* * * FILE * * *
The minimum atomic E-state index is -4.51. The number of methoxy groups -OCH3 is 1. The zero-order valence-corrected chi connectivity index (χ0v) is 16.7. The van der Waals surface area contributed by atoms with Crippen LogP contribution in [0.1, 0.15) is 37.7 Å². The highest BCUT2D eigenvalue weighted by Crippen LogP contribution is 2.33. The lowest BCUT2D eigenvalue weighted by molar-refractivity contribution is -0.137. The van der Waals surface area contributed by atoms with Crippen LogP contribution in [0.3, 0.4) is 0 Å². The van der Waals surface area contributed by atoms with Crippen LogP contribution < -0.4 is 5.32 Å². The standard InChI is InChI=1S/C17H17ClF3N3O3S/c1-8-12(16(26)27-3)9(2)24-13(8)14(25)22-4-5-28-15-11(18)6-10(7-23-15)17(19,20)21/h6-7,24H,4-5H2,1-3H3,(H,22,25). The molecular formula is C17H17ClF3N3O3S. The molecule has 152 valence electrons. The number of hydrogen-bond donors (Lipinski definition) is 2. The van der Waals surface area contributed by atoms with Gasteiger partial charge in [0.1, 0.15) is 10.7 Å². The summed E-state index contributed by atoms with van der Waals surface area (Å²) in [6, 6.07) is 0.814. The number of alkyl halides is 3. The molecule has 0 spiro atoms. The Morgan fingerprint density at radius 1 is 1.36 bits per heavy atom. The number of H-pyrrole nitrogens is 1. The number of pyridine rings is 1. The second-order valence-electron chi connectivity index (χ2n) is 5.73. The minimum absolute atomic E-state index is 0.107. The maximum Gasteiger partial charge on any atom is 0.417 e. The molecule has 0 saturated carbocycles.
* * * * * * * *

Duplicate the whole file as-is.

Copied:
The minimum atomic E-state index is -4.51. The number of methoxy groups -OCH3 is 1. The zero-order valence-corrected chi connectivity index (χ0v) is 16.7. The van der Waals surface area contributed by atoms with Crippen LogP contribution in [0.1, 0.15) is 37.7 Å². The highest BCUT2D eigenvalue weighted by Crippen LogP contribution is 2.33. The lowest BCUT2D eigenvalue weighted by molar-refractivity contribution is -0.137. The van der Waals surface area contributed by atoms with Crippen LogP contribution in [0.3, 0.4) is 0 Å². The van der Waals surface area contributed by atoms with Crippen LogP contribution < -0.4 is 5.32 Å². The standard InChI is InChI=1S/C17H17ClF3N3O3S/c1-8-12(16(26)27-3)9(2)24-13(8)14(25)22-4-5-28-15-11(18)6-10(7-23-15)17(19,20)21/h6-7,24H,4-5H2,1-3H3,(H,22,25). The molecular formula is C17H17ClF3N3O3S. The molecule has 152 valence electrons. The number of hydrogen-bond donors (Lipinski definition) is 2. The van der Waals surface area contributed by atoms with Gasteiger partial charge in [0.1, 0.15) is 10.7 Å². The summed E-state index contributed by atoms with van der Waals surface area (Å²) in [6, 6.07) is 0.814. The number of alkyl halides is 3. The molecule has 0 spiro atoms. The Morgan fingerprint density at radius 1 is 1.36 bits per heavy atom. The number of H-pyrrole nitrogens is 1. The number of pyridine rings is 1. The second-order valence-electron chi connectivity index (χ2n) is 5.73. The minimum absolute atomic E-state index is 0.107. The maximum Gasteiger partial charge on any atom is 0.417 e. The molecule has 0 saturated carbocycles.